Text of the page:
Anyone younger than about 10 years old is referred to as "la petite mademoiselle".

My 70-year-old sister is usually referred to as "Mademoiselle" or "Ma Belle" when she visits the outdoor markets in Paris, though that is probably because the vendors want to flatter her into buying a lot more than she could possibly eat.
manouche is offline  
Apr 28th, 2015, 09:13 AM
  #30  
 
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Isn't that the French equivalent of calling an older woman "young lady", as happens so disconcertingly often in the US these days? God, I hate that! I can't believe the people who say this don't realize that they are actually being rude.
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Apr 28th, 2015, 09:52 AM
  #31  
 
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I don't usually do this in the U.S., and this post reminds me that I can practice by greeting the cashier at the supermarket and the clerk at the deli, so that I will be used to doing it when I enter a store in Europe. Also the guy who is often working in the produce department when I choose fruits and veggies.

I generally chat with the cashier/server/produce guy and am friendly. I have been told by the workers at Safeway that they like me because I'm friendly.

It shouldn't be too difficult to form the habit of greeting the employee/s when I enter the shop.
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Apr 28th, 2015, 09:59 AM
  #32  
 
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At 69, I love it when someone calls me miss. My very old French lessons, however, suggested that to call a grown woman, 'mademoiselle' was slightly offensive. Am I mis-remembering?
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Apr 28th, 2015, 10:21 AM
  #33  
 
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Actresses, even if they are 100 years old, are traditionally called "Mademoiselle" in France. This can surprise some foreigners if they watch an awards ceremony and know that an actress has been married 3 or 4 times. And a nun is called "Madame" by anybody who has no desire to use the religious protocol term "Ma soeur."
kerouac is online now  
Apr 28th, 2015, 10:32 AM
  #34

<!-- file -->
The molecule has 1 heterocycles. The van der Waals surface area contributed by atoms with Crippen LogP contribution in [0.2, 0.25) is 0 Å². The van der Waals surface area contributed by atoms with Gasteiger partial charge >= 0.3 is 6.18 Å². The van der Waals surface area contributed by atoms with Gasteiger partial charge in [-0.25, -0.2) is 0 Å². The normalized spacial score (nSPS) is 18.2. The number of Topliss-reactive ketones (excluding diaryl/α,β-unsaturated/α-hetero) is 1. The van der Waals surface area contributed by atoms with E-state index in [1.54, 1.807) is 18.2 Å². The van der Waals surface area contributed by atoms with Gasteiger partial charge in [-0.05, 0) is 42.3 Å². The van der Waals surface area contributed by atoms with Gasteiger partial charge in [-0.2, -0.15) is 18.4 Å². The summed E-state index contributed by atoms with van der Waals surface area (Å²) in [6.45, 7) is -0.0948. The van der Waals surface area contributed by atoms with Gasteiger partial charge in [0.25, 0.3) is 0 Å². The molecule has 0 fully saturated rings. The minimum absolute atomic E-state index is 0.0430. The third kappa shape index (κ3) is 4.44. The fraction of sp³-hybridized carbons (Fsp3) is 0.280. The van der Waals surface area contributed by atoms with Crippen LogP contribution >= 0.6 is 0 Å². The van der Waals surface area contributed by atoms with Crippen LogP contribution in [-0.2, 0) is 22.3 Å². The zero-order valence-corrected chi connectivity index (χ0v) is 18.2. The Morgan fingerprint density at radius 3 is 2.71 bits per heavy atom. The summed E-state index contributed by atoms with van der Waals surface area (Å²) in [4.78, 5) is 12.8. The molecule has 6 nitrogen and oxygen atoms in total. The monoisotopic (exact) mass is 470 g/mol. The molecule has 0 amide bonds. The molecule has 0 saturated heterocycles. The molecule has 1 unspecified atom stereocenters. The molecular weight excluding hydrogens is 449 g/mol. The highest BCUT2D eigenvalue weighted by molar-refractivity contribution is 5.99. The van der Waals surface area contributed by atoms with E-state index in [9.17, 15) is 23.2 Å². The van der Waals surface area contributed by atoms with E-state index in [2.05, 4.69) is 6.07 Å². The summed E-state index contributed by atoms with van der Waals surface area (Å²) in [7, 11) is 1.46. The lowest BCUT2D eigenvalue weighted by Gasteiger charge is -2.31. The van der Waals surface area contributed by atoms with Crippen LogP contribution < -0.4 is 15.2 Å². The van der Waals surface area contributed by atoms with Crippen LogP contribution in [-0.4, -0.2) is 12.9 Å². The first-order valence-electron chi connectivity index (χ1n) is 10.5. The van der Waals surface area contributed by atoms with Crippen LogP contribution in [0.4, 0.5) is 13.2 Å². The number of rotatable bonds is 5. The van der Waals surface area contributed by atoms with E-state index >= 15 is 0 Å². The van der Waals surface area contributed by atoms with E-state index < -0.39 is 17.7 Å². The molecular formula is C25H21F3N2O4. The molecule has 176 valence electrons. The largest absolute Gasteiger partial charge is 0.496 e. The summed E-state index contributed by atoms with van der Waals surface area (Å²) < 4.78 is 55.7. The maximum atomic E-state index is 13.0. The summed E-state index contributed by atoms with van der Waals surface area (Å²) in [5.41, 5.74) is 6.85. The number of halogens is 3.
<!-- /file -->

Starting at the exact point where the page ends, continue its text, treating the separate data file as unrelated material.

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Mademoiselle Briggete Bardot! Can't believe the original for my age female media sexpot is 81 years young!
PalenQ is online now  
Apr 28th, 2015, 11:20 AM
  #35  
 
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In my neighborhood I am called Dude, Chief, Boss, Papi, and Yo.
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Apr 28th, 2015, 11:22 AM
  #36  
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I'd wager the best baguette en Paris that you are also called other things!
PalenQ is online now  
Apr 28th, 2015, 11:28 AM
  #37  
 
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And that is what passes for wit around here.
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Apr 28th, 2015, 12:04 PM
  #38  
 
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I'm waiting for the discussion on the distinction between "une femme d'un certain âge" and "une femme d'un âge certain."
DonTopaz is offline  
Apr 29th, 2015, 12:35 AM
  #39  
 
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Another little piece of etiquette in France that I only recently stumbled on:

In restaurants and cafes in the regional areas, it is polite to not only greet the staff, but also everyone else you walk past as you go to a table.

And there was me, thinking that everyone must either know everyone else in these little places, or all be regular customers at that particular eatery!

It also took me a long time to wake up to the fact that if you go somewhere just wanting a coffee, DON'T sit at any of those tables that are set with cutlery etc - they are reserved for those wanting to eat a full meal. Di
di2315 is offline  
Apr 29th, 2015, 01:00 AM
  #40  
 
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In restaurants and cafes in the regional areas, it is polite to not only greet the staff, but also everyone else you walk past as you go to a table.

I run into this in the smaller Bierstube and Biergartens in Franconia.